Saturday, June 13, 2009

Riding Around the Bear

Well, Saturday was the big bike ride for which I’ve been training... biggest bike ride of my life. Realize that I haven't done a lot of cycling... I've only done one bike century before, and that was three years ago. I'm more of an "occasional cyclist." But in March, I began struggling with plantar fasciitis (inflammation of the arch of my foot) that limited my running, so I started biking a good bit again. I rode some big climbs I've always wanted to do (such as Palomar Mountain and Mount Baldy Road). After biking up Onyx Summit for the first time, I thought, why don't I attempt a biggie... the Ride Around the Bear. I always like a challenge. :-)

The Ride Around the Bear is one of the tougher bike centuries... 100 miles through the San Bernardino mountains, with over 9000' of climbing involved. The last climb is the toughest... topping out on Onyx Summit (8,443'), the highest paved road in SoCal.

I confess I was pretty intimidated by this ride. The event website states that this century was ranked one of the 10 most difficult centuries by Cyclist magazine and then warns in all-cap letters, "THIS IS NOT FOR BEGINNERS." Three years ago, I wanted to do this century but then backed out because I didn’t think I could make it up all the mountain climbs. But I wasn’t going to let that happen this year. The challenge motivated me to get my tail out the door and on my bike. Weekly rides up Hwy 38 became a regular staple of my main training.

In years past, sometimes the weather has been scorching hot for this ride... like in the 90s. Fortunately, we were blessed with thick "June gloom" (the SoCal term for the overcast cloud cover typical of this time of year). The low-hanging stratus clouds made for a moist start, and ten miles into the ride, it actually was raining in Highland at the start of the first big climb up Hwy 330... "It never rains in California..." ha!

On the rolling hills in the opening ten miles, I was taking it easy and got passed by a dude on a recumbent bike. I was going to draft off of him on the downhills, but I couldn't keep up with him without overdoing it. I thought, Yikes, I’m even more undertrained than I thought if I can't tail recumbent guy. But I passed him a little ways into the first climb and he told me he knew I’d pass him on the uphills. Nice guy. I hope it went well for him. I felt a little better for what lay ahead.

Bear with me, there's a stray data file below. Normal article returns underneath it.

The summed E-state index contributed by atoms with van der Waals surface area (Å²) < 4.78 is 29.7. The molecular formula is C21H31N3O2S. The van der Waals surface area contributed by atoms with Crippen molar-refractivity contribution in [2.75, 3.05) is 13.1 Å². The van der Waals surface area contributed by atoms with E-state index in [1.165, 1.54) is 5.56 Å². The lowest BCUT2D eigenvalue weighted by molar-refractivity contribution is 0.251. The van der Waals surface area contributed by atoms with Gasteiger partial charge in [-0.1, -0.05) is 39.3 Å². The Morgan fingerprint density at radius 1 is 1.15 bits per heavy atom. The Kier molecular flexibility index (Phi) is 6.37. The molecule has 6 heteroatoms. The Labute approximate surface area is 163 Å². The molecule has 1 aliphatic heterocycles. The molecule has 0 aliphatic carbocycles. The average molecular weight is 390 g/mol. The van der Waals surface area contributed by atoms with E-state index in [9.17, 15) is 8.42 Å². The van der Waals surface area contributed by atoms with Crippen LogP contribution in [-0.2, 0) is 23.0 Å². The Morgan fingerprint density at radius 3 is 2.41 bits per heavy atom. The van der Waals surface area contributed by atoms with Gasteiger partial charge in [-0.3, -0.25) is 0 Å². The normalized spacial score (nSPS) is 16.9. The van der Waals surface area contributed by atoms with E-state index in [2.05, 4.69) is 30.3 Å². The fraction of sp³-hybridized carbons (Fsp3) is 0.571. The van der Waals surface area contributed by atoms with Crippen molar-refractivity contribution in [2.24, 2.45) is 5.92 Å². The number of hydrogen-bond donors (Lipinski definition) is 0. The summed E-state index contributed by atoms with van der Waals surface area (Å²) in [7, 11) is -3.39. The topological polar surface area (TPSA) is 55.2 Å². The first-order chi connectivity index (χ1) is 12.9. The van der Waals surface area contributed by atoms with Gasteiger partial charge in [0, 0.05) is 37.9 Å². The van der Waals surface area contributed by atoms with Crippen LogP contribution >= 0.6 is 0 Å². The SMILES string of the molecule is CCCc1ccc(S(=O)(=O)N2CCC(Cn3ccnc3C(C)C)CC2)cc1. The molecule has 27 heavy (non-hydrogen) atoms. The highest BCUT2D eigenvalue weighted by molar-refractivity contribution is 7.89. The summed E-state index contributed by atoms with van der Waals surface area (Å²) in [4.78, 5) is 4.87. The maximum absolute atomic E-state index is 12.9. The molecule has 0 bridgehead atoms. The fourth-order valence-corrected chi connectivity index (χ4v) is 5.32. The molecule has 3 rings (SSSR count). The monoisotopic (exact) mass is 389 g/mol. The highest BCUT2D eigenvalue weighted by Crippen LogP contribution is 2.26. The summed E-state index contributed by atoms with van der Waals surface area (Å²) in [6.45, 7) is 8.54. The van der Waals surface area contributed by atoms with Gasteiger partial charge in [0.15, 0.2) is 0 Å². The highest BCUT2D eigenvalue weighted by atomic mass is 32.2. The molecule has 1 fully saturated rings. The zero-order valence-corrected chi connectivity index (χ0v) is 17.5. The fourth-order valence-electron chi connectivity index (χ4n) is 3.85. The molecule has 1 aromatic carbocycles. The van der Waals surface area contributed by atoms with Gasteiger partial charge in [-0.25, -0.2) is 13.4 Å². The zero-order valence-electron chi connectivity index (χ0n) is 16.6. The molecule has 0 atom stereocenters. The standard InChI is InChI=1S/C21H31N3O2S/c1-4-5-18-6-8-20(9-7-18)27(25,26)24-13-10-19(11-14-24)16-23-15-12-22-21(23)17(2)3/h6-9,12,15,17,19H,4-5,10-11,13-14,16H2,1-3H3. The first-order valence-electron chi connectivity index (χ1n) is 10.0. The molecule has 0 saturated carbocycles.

I've never biked up Hwy 330 before... and for good reason. It's a rather narrow two- and four-lane highway winding into the mountains with little to no shoulder. It was a little unnerving having traffic so close, but there's comfort in numbers since 400 of us would be biking up the road that day... spread apart with large gaps but all single file. And I will say, I liked the clockwise direction of the route we took. I'd much rather climb slowly up Hwy 330 and come flying down Hwy 38 than vice versa. There's more wiggle room on 38 for a fast descent when you get hit by an unexpected crosswind.

The climb up 330 was a long slow climb. We gained nearly 5000' elevation between miles 12 to 30. It was steeper than I expected, but I maintained a conservative pace and used my gears. I knew if I spiked my heart rate, I'd be toast for the day. The low-hanging clouds made for thick fog as we ascended. I was glad I was wearing my new fluorescent-yellow bike jersey... thanks, Lauren, for the discount!

I was making steady but gradual progress up the relentless slope of Hwy 330, when another disheartening moment occurred. I got passed by a tandem bike, yes, a tandem bike, that went cruising past me and quickly out of sight. I thought, Sheesh, I really must not be doing well. But I found out afterwards that tandem couple actually finished first last year... yes, they finished faster than every cyclist out there on any kind of bike. I was very, very impressed. They finished in 5th and 6th places on Saturday in 5:29. Wowser. I don't know if there is such a thing as competitive tandem bike races, but if there is, I'd bet the farm on that couple.

On the climb through the thick fog, another cyclist mentioned that there was a low ceiling on these clouds and we would probably come out of them about 5000'. I must admit, I doubted that was possible, but I didn't say anything and just hoped he was right. Sure 'nuf, when we got to Running Springs, we had climbed right out of the clouds into bright blue skies. It was really amazing as the skies just opened up and we were bathed in endless sunshine.

We then cruised along on the rolling hills of Hwy 18 from Running Springs, through Arrowbear, and on towards Big Bear. We passed Snow Summit Ski Resort where SAG stop #2 was located, but I skipped this one since I had plenty of liquids and food.

We climbed up to Lakeview Point (elev. 7,112') which is the highpoint on "Rim of the World Highway" (Hwy 18). As the climb tops out, you're suddenly greeted with some of the most amazing views of Big Bear Lake far in the distance... absolutely stunning vistas of unending mountains and forests. Way in the distance to the east, I spotted Sugarloaf Mountain and thought, We've gotta bike around that... even though it's still miles away. A swift steep descent down Hwy 18 (fortunately unaccompanied by vehicles) brought us to Big Bear Dam, the western end of Big Bear Lake.